Firefox 4 Beta compares favorably to Google Chrome in agility and simplicity, say some beta testers. It certainly brings Firefox up to par with the fastest and most capable Web browsers in use, and paves the way for new third-party applications to keep the Web experience evolving. You can bet that without the competitive influence of Firefox and other non-Microsoft browsers, Internet Explorer would not have many of the features it has today.
You can download Firefox 4 Beta and try it without uninstalling your older version of Firefox. But the beta will overwrite some settings that alter the look and feel of your older browser.
Have you tried Firefox V4? Post a comment and share what you like or dislike, especially if you've also tested IE9...
This article was posted by Bob Rankin on 18 Feb 2011
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Article information: AskBobRankin -- Firefox 4 Beta (Posted: 18 Feb 2011)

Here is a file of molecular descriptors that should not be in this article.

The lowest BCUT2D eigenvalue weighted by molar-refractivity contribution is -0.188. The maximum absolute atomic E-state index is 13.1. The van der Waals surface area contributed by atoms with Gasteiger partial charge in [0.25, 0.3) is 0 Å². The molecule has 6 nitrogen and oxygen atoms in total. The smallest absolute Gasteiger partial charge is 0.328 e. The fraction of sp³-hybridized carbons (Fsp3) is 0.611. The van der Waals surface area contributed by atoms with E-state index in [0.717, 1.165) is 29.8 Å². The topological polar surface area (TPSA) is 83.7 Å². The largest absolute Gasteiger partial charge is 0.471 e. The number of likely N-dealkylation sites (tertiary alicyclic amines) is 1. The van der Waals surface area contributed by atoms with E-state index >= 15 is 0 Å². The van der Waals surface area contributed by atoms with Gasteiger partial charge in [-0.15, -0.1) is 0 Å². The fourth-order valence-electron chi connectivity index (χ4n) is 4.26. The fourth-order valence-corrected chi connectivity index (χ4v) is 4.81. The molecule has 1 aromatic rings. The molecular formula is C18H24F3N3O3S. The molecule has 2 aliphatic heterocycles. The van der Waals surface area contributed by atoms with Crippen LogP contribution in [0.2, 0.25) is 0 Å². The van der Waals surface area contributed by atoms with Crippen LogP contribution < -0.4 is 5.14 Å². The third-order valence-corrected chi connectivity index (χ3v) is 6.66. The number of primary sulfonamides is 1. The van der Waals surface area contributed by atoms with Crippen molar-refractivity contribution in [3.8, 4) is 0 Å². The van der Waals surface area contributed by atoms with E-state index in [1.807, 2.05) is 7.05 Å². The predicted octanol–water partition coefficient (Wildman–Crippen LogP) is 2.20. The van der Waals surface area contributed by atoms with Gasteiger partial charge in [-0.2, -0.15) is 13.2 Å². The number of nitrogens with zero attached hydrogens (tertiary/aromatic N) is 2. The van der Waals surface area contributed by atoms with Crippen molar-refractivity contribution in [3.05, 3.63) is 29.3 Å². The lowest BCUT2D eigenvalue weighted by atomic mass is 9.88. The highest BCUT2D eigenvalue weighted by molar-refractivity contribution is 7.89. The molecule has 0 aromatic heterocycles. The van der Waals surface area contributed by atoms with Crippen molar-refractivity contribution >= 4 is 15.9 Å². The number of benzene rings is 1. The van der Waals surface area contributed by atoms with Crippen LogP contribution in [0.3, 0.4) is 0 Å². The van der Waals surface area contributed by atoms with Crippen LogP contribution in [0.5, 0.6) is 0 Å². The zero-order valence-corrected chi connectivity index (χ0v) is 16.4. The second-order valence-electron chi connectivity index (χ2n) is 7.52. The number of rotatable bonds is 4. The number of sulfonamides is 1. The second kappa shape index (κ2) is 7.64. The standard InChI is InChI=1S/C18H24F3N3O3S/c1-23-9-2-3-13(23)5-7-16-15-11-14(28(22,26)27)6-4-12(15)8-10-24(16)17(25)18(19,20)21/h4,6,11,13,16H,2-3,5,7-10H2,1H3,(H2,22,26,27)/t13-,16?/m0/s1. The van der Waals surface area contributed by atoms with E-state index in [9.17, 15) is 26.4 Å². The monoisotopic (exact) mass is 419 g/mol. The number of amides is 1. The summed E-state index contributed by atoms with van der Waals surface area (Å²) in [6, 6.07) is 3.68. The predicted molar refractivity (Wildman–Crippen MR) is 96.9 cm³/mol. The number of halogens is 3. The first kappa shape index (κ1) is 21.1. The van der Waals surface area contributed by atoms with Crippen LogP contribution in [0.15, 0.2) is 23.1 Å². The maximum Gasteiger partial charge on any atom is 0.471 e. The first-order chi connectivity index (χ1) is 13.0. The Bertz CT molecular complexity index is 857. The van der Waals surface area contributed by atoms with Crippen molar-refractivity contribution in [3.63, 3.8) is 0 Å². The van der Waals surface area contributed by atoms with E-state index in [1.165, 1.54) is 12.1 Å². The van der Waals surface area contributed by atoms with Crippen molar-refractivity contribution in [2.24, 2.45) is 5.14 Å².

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Most recent comments on "Firefox 4 Beta"
18 Feb 2011
I've been using all of the Firefox Betas (currently #11). There have been improvements with each one. More add-ons have become available with each one. Fast page loads and stability seem to have improved with each new beta, also.I've been a Firefox fan since I started using it a couple of years ago, and I'm looking forward to the final release of FF4. I also have tried the RC of IE9, which works well, but seems to have issues with loading some pages.